04/10/2019 @ 10:30
2019-10-04T10:30:00 02:00
2019-10-04T10:45:00 02:00
Hall of the IREC

When: 04/10/2019 at 11:30 AM

Where: Hall of the IREC

Contact: Jorge Tobajas González (



One of the main conflicts between humans and wild carnivores results from predation on livestock and saheeic species. As a result, many populations of carnivores are subjected to control by different methods, including some illegal and not selective such as poison. This approach is not sustainable and has little acceptance by various sectors of society, so it would be advisable to develop new tools aimed at controlling predation. One tool to avoid the use of these methods and reduce predation is conditioned aversion to flavor (AC). This technique seeks to induce aversion to a food or prey by a chemical that causes discomfort

predator shortly after ingestion, avoiding consuming such food in subsequent encounters. The overall objective of this Doctoral Thesis is to develop AC as a tool to reduce predation by wild canids, improving the effectiveness and safety of substances to be used, developing methods for use in nature, and evaluating their effect on prey populations to be protected.

In a first phase I carried out a bibliographic review of the previously used substances and other series of candidate substances that meet a number of characteristics to be used in AC experiments. These features are: toxic effect, safety margin, time in effect, accessibility and detectability. After the bibliographic review, select the five substances (levamisol, tiram, fluconazole, fluralaner and tiabendazole) with the highest toxicological safety margin to test them as an aversive agent with dogs in captivity and assess their ability to generate AC and its effect on the health of dogs. The results showed that three substances produced AC (tiabendazole, levamisol and tiram), of which two (levamisol and tiram) were selected for a second experimental test in captivity with 12 dogs, divided into three experimental groups (aversive, aversive artificial odor, control). The results of the levamisol test show an initial reduction in food consumption due to the acquisition of AC, which remained stable after 11 months in the group "levamisol odor signal", gradually dissolving in the odourless group, due to the the ability of dogs to detect traces of smell and taste of levamisol, even though it had been microencapsulated. The experiment showed that the AC generated by tiram without the odor lasted longer (three months) than with the odor (two months). It also showed that, contrary to levamisol, tiram is undetectable by dogs. Hematology analyses and blood biochemical parameters conducted during captive experiments indicate that no dog affected its health as a result of the administration of the substances.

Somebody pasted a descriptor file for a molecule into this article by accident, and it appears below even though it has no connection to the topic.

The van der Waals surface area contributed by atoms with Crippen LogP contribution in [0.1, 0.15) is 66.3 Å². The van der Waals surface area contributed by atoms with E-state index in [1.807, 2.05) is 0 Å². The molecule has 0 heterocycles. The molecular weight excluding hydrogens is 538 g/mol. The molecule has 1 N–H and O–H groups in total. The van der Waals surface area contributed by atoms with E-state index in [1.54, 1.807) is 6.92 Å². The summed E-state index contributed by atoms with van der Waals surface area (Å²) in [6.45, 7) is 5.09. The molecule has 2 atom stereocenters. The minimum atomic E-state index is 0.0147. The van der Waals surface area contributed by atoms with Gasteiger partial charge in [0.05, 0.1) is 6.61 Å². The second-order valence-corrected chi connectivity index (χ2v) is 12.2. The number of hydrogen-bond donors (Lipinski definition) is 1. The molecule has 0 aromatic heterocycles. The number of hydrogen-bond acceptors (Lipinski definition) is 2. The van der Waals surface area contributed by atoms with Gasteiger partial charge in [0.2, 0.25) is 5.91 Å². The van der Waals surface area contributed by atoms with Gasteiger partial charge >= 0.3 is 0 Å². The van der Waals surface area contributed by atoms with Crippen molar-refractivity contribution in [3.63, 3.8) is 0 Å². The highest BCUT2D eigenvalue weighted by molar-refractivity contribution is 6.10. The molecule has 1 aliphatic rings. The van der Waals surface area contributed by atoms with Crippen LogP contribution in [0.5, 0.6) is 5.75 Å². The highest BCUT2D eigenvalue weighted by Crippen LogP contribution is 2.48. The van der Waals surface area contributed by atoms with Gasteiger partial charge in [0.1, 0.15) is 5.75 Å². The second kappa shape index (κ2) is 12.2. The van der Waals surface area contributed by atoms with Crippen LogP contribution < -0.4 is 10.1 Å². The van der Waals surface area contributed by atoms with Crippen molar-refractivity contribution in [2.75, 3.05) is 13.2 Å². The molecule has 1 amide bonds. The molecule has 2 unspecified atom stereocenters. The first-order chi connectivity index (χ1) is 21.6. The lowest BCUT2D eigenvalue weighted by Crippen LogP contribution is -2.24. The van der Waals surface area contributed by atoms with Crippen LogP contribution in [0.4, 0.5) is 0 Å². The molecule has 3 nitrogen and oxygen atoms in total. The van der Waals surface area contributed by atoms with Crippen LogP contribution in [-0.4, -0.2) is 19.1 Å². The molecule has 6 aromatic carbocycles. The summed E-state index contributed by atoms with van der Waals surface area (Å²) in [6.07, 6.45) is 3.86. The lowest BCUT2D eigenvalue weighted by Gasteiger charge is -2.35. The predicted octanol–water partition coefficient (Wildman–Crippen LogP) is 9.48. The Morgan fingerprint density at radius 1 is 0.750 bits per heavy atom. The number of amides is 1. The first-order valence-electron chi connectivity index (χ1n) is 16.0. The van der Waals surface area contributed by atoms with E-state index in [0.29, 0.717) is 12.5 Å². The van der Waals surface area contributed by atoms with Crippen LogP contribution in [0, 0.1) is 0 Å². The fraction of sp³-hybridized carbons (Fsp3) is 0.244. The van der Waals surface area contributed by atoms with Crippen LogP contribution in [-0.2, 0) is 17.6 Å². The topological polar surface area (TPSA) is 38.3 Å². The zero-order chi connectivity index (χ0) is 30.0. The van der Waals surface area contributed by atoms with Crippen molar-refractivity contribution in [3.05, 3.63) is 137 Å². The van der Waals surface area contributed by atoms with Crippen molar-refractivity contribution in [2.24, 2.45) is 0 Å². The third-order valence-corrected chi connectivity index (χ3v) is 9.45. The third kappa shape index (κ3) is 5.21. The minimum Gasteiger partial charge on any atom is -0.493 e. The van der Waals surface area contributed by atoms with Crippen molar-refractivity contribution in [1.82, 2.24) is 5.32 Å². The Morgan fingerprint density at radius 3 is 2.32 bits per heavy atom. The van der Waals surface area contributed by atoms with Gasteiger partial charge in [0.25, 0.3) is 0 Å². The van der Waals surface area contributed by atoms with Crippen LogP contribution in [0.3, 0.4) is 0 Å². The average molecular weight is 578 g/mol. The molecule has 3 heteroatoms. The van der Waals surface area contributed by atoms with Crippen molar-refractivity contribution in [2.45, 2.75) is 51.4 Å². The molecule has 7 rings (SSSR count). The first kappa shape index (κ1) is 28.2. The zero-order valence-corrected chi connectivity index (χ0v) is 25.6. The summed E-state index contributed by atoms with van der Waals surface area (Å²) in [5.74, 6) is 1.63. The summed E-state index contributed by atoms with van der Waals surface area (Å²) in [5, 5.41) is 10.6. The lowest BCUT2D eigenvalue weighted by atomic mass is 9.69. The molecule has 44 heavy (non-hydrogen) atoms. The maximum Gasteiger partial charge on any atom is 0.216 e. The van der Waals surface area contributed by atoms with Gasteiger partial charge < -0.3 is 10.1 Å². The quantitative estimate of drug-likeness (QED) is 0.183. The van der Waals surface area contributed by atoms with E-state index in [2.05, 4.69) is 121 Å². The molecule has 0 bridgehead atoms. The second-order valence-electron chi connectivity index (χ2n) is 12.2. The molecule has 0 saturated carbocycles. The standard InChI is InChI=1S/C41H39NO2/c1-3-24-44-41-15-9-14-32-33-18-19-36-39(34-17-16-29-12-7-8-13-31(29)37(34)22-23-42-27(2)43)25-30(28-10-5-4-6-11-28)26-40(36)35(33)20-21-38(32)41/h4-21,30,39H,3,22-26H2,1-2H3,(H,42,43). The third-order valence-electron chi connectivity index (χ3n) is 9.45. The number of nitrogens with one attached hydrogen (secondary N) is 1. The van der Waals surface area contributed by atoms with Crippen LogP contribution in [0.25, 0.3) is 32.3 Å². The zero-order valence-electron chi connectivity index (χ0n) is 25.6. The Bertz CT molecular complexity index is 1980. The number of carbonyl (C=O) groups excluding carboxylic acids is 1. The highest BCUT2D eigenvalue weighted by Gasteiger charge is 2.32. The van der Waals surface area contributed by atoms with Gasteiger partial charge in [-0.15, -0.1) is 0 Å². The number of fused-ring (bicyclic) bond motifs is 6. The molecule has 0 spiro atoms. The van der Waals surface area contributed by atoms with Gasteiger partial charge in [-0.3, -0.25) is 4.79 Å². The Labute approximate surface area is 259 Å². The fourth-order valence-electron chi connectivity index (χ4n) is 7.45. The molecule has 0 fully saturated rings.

In recent decades, the populations of the two main small game species of the Iberian Peninsula, the mountain rabbit (Oryctolagus cuniculus) and the red partridge (Alectoris rufa), have been greatly reduced. To improve these populations, predator control and translocations are one of the most used kinetic management tools. Conditional aversion (AC) allows to reduce the consumption of a food, and therefore predation on a prey, by adding a chemical that causes discomfort (vomiting) in the consumer. It will avoid the consumption of the food in subsequent encounters, even in the absence of the substance that generated the discomfort. We have experimentally tested the application of AC in foxes (Vulpes vulpes) to: 1) Reduce predation on partridge nests, and see the effect of this reduction on the productivity and density of wild partridges. 2) Reduce initial predation on the rabbit in translocations, improving its survival and achieving an improvement of the receiving populations after translocation. AC treatment reduced the predation of artificial nests, increasing productivity and partridge density, compared to control areas. On the other hand, AC reduced predation on the rabbit, improving its survival in the first days after translocation, significantly increasing the occupation of the loose vivares, and positively changing the population trend. The abundance of rabbit tripled in the treatment zone while in the control zone increased slightly. These results indicate that AC can be a non-lethal tool to reduce repression for wild canids, with clear application in the management of kinetic resources.

In the last phase, and as a pre-user step for AC in wild wolves, we conducted an experiment with wolves in captivity using the levamisol plus a sign of smell (vanilla). For four weeks (pre-conditioning) a group of five wolves was fed muflon baits. After this phase the wolves were conditioned in a single day (conditioning) offering them the baits with the substance and smell. After that day, weekly they were offered bait without the substance but with the smell (post-conditioning). Before conditioning the wolves always consumed muflon baits, while after conditioning they stopped eating the muflon for at least a month. Two of the wolves to which the odor concentration was reduced re-eaten the baits, showing that the odor signal can play an important role in the maintenance and extinction of AC. The possible application of this method to avoid predation in the context of the Iberian wolf has also been analysed.

Experiments show that it is possible to generate AC in canids in conditions of captivity and could be used as a kinetic management tool to reduce predation on partridge nests and on the rabbit by wild canids. In addition, we have taken the first step in developing AC in controlling wolf predation over livestock, with the aim of helping mitigate its damage and improve coexistence between man and wildlife. The use of this technique can contribute to reducing predator control measures and, in particular, the use of illegal control methods, such as poison, which significantly affect species of carnivores and scavenger birds.